Prioritize the threats detected – Since the entire infrastructure is stored as a graph model within Neo4J, the results of various scans - vulnerabilities, secrets, malware & cloud service configurations; are now attached as attributes to the graph model. This helps us to use simple Cipher queries to easily compute a graphical depiction of the top attack paths in the infrastructure – the ThreatGraph. A ThreatGraph that previously required 100% of one core and 2GB memory, was now computed using 50% of one core and approximately 500MB of memory; up to 70% reduction in resource usage.
Backend API - We moved all our backend codebase from Python to Golang. For almost all our use case scenarios, we were able to identify application frameworks and native libraries that helped us to reduce our resource usage. As we increased the size of the infrastructure that we monitor, we were able to distribute the workloads and process our workflows in a parallel manner.
Integration into existing tool sets - ThreatMapper has native support to integrate with various notification & SIEM channels. Due to our move from Python to Golang, we were able to handle the notifications and integrations using the native asynchronous worker queue support available in Golang.
Workflow Automation - We moved the entire existing API’s to the OpenAPI framework. This allowed us to build libraries that users can now add to their automation workflows using programming languages like Python or Golang. We leveraged this ourselves to build out a CLI for ThreatMapper.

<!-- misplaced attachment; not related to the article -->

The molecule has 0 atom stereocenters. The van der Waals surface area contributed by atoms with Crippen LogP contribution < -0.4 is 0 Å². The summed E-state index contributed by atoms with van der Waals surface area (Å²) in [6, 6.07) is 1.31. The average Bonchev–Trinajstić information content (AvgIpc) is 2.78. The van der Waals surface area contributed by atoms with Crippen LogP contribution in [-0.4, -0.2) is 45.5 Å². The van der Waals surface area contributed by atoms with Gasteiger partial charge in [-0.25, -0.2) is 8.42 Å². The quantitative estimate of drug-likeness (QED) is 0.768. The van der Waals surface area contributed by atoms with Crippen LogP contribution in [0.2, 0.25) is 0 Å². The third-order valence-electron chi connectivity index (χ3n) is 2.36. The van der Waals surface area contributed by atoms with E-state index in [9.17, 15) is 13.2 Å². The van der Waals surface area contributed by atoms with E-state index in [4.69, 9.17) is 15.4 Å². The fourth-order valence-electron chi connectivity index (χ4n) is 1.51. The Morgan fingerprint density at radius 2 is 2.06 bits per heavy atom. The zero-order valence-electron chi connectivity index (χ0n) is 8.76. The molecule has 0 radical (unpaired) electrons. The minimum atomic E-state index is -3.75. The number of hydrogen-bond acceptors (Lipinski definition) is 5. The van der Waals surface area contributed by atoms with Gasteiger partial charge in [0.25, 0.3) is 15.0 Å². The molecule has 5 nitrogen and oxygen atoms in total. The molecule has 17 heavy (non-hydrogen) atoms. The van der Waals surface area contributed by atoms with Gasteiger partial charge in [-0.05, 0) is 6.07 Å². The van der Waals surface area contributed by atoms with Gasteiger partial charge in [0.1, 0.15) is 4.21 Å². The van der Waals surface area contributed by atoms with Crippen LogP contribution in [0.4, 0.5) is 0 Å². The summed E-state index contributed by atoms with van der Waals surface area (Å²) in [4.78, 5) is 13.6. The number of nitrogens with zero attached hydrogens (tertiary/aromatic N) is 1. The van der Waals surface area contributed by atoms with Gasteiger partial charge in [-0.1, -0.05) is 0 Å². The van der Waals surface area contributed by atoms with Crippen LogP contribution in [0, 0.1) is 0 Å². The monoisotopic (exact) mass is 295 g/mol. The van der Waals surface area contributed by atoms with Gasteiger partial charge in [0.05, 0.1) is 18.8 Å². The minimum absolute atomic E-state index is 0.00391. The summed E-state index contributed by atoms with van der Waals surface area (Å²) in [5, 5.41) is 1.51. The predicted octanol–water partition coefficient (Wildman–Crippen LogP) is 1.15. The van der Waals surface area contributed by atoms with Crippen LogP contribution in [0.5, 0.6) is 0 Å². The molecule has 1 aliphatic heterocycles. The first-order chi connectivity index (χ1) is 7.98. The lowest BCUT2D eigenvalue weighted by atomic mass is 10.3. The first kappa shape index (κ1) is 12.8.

When the Deepfence Console is deployed on a single EC2 server with 16 cores & 32GB of memory, while we were previously able to handle upto 7,000 servers, we are now able to scale to 100,000 Kubernetes nodes or even 100,000 EC2 servers.
For ease of navigation at scale, we also provide a tabular representation of the infrastructure.
The new CLI built as a part of the revamped architecture in action – vulnerability scans when 100,000 servers are being monitored for threats.
We now deploy the Deepfence Console on a three node Kubernetes cluster, where each node has 8 core CPU and 32GB of memory.
Leveraging the power of our solution, we have revolutionized the scale at which we monitor servers. While our single-node deployment capably manages 100,000 servers, we've taken it a step further. By merely augmenting compute resources, we've seamlessly scaled our console horizontally, thereby tripling our capacity. Today, we're effortlessly monitoring an astounding 300,000 servers, a significant leap from our previous capacity of 40,000 servers. This feat underscores the formidable scalability of our solution, ready to grow as your needs expand.
In conclusion, scaling a security tool like ThreatMapper to monitor hundreds of thousands of servers is no small feat. This exploration into our revamped architecture has demonstrated the capability of our technology to meet the needs of large-scale infrastructures. By transforming our backend and leveraging modern technologies like Golang, Neo4J, and Kafka, we've made ThreatMapper an even more powerful, efficient, and scalable CNAPP solution. In a few weeks, you will see a V2-tagged release in production, with an updated UI that reflects these enabled architecture changes, in an enterprise-grade launch; all within our open source platform ThreatMapper! Stay tuned.